Record labels are out of touch, says Professor Green

19/05/11

Professor Green

One of the country's top music stars says record labels are out of touch.

Professor Green says brand tie-ins are now as important as record sales and can see stars signing with companies rather then labels in the future.

Major labels are already having to look at different ways to earn money and getting music on adverts or fronting a brand can earn more than having a hit.

"The way the industry is going [brands] are the only way you can finance a project," said Professor Green.

"I don't think it's selling out. The relationships you can build with brands are important. It opens up a lot to me as an artist promotionally but it also gives them a lot."

Worldwide deal

Puma will be doing the marketing for Professor Green's next album, which is due out in September. He has signed a deal to become the firm's social ambassador.

You still need that team to get you on radio and get you that exposure. Once you pick up that exposure then the brands will start taking notice
Ged Malone
Professor Green's manager

But the star's manager Ged Malone says it's not just about money.

He said: "That deal's a worldwide deal and it'll allow us to access worldwide markets without having to rely on the record label to get us in there.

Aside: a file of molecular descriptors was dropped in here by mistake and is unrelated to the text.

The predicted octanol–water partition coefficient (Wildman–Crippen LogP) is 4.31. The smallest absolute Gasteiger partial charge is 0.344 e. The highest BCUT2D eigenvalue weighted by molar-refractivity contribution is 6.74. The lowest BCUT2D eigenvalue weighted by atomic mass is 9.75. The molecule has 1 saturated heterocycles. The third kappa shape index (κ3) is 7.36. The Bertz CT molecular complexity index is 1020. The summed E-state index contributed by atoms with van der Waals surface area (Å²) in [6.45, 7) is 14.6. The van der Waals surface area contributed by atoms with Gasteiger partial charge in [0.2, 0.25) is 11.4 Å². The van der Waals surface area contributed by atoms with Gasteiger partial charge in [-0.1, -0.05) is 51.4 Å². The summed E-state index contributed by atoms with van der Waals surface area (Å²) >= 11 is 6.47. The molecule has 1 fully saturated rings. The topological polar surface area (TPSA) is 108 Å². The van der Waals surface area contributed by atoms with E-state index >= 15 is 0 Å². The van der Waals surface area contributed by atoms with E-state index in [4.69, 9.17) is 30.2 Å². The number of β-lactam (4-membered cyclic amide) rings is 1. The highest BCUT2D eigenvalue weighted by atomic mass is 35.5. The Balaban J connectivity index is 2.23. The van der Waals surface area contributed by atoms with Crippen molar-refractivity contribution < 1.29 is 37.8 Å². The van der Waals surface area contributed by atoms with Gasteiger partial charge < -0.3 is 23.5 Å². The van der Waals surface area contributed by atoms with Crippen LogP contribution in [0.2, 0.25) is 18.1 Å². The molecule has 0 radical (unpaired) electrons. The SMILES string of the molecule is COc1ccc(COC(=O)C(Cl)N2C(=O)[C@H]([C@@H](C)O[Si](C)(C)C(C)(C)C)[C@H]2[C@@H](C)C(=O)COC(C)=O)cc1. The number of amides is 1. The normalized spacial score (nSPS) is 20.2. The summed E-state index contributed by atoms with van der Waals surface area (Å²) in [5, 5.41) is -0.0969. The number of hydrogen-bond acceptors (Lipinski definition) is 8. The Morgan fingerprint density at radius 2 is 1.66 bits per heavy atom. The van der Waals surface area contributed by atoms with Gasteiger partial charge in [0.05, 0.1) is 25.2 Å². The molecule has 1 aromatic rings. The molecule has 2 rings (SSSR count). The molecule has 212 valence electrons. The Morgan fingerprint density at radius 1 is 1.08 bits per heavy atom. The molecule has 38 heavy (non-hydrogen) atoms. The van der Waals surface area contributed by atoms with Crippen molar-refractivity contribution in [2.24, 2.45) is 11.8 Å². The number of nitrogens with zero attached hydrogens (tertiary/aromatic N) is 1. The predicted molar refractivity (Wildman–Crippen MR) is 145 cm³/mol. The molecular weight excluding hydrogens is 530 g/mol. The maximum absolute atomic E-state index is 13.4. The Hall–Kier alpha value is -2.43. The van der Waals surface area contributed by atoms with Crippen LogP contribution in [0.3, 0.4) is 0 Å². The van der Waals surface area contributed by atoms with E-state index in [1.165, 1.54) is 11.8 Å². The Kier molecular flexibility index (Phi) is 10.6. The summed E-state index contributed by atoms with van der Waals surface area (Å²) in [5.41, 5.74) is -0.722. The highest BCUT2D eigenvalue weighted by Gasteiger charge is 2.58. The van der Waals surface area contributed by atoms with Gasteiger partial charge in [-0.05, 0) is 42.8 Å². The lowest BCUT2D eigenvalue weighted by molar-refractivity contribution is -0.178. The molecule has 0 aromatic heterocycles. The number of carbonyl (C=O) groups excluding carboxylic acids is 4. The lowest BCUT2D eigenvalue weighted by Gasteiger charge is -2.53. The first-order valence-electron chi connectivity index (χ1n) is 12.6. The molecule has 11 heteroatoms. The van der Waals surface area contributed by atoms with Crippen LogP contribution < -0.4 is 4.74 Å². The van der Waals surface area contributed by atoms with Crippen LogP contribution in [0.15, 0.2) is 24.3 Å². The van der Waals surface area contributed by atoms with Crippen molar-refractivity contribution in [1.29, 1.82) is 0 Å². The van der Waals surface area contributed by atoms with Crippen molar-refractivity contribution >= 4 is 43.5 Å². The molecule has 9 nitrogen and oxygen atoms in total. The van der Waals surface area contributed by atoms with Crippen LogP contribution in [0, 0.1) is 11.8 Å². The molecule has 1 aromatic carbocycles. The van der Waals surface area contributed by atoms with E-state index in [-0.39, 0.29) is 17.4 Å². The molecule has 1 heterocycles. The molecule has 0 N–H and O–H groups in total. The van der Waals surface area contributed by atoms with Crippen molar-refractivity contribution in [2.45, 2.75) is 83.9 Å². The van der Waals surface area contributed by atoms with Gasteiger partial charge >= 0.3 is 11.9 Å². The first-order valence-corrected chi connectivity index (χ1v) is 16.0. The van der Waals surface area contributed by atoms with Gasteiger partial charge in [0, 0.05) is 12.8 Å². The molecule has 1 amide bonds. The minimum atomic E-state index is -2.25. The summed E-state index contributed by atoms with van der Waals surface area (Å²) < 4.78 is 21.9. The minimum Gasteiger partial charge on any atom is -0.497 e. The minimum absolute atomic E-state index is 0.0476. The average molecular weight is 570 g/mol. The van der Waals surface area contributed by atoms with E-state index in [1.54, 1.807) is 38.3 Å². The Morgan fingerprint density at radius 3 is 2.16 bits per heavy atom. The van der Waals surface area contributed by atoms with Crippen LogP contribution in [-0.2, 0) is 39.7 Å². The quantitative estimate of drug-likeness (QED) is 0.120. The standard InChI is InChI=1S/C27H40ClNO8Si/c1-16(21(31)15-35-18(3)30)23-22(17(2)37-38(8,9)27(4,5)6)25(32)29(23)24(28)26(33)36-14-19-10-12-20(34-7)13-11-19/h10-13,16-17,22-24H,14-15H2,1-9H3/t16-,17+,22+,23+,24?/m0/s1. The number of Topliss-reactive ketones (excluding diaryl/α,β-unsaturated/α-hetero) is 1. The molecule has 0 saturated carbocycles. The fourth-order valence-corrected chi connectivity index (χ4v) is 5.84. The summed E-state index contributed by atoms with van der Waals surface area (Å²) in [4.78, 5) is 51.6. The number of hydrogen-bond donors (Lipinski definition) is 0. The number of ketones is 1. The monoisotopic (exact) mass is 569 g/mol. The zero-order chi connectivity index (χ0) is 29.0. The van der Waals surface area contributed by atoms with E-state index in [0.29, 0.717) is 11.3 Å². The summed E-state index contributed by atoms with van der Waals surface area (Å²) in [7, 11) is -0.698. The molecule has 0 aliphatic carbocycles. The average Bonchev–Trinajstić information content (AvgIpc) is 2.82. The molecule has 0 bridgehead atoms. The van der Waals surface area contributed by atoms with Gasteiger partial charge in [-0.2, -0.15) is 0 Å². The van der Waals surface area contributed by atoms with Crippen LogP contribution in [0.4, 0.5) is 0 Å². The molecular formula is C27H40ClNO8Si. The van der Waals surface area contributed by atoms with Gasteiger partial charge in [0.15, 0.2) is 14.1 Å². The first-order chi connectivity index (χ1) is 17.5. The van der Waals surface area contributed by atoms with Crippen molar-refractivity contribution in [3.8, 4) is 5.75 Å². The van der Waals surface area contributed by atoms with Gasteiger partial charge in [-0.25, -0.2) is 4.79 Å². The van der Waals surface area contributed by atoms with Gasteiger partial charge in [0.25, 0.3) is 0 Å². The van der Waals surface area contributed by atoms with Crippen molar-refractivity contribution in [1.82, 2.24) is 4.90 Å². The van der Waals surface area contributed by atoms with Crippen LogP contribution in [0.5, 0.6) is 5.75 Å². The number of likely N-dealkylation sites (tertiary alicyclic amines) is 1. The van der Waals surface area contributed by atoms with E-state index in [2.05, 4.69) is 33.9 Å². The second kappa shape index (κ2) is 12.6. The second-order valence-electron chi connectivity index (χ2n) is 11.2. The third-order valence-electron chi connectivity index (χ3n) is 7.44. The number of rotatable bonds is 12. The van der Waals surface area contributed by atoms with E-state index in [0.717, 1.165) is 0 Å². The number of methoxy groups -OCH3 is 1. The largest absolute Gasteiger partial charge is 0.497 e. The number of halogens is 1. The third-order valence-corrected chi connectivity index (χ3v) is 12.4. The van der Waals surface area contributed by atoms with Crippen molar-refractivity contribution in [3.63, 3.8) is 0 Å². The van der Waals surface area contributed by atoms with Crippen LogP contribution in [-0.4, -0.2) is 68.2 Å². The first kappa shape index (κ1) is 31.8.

"They've got these superstores all over the world. We can go do gigs, record signings. We can do whatever we want."

Record labels are changing to suit the trend.

Exposure

Mike Pickering is an executive at major label Sony Music and has signed the likes of The Ting Tings, Kasabian and The Gossip.

He said: "It's not a record company any more, it's an entertainment company.

Professor Green
Image caption Professor Green performed at Radio 1 Big Weekend's in Carlisle on Sunday

"Things move on. Calvin Harris, who I signed, makes more money for Sony from deals for car adverts than from record sales."

Although things are changing, Professor Green says there will always be a need for record labels in some form or another.

He said: "I think there's always going be a place for the knowledge that the record labels have because it is an industry and it does take some knowledge to make that work."

That's a point backed up by Ged Malone: "You still need that machine behind it.

"You still need the promotions team, the radio pluggers, the TV people, the sales guys.

"You still need that team to get you on radio and get you that exposure. Once you pick up that exposure then the brands will start taking notice."